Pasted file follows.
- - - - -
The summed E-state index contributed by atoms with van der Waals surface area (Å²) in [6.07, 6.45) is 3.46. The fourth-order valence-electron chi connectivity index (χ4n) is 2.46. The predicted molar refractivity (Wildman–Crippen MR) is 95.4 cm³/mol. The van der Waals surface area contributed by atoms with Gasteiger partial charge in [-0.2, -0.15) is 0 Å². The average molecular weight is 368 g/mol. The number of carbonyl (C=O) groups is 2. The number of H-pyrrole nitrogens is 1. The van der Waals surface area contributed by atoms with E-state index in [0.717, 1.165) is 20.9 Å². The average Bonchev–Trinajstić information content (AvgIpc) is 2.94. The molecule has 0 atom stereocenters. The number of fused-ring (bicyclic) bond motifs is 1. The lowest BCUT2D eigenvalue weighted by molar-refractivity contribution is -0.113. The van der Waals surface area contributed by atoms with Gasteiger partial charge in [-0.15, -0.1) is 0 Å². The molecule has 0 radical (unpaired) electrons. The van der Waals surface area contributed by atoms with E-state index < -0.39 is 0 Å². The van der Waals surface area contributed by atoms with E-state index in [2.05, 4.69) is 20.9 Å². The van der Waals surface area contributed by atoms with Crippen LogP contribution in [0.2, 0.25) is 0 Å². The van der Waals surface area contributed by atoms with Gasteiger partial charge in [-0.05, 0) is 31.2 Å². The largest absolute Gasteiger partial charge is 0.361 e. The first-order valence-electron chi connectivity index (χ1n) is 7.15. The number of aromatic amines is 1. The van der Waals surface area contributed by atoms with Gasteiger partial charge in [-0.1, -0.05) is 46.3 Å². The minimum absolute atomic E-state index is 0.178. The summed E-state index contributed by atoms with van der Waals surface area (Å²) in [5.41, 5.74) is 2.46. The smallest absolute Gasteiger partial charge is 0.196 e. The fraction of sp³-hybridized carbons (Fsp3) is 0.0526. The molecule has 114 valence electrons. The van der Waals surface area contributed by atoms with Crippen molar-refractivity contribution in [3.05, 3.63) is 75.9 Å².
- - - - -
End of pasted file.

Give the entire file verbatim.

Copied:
The summed E-state index contributed by atoms with van der Waals surface area (Å²) in [6.07, 6.45) is 3.46. The fourth-order valence-electron chi connectivity index (χ4n) is 2.46. The predicted molar refractivity (Wildman–Crippen MR) is 95.4 cm³/mol. The van der Waals surface area contributed by atoms with Gasteiger partial charge in [-0.2, -0.15) is 0 Å². The average molecular weight is 368 g/mol. The number of carbonyl (C=O) groups is 2. The number of H-pyrrole nitrogens is 1. The van der Waals surface area contributed by atoms with E-state index in [0.717, 1.165) is 20.9 Å². The average Bonchev–Trinajstić information content (AvgIpc) is 2.94. The molecule has 0 atom stereocenters. The number of fused-ring (bicyclic) bond motifs is 1. The lowest BCUT2D eigenvalue weighted by molar-refractivity contribution is -0.113. The van der Waals surface area contributed by atoms with Gasteiger partial charge in [-0.15, -0.1) is 0 Å². The molecule has 0 radical (unpaired) electrons. The van der Waals surface area contributed by atoms with E-state index < -0.39 is 0 Å². The van der Waals surface area contributed by atoms with E-state index in [2.05, 4.69) is 20.9 Å². The van der Waals surface area contributed by atoms with Crippen LogP contribution in [0.2, 0.25) is 0 Å². The van der Waals surface area contributed by atoms with Gasteiger partial charge in [-0.05, 0) is 31.2 Å². The largest absolute Gasteiger partial charge is 0.361 e. The first-order valence-electron chi connectivity index (χ1n) is 7.15. The number of aromatic amines is 1. The van der Waals surface area contributed by atoms with Gasteiger partial charge in [-0.1, -0.05) is 46.3 Å². The minimum absolute atomic E-state index is 0.178. The summed E-state index contributed by atoms with van der Waals surface area (Å²) in [5.41, 5.74) is 2.46. The smallest absolute Gasteiger partial charge is 0.196 e. The fraction of sp³-hybridized carbons (Fsp3) is 0.0526. The molecule has 114 valence electrons. The van der Waals surface area contributed by atoms with Crippen molar-refractivity contribution in [3.05, 3.63) is 75.9 Å².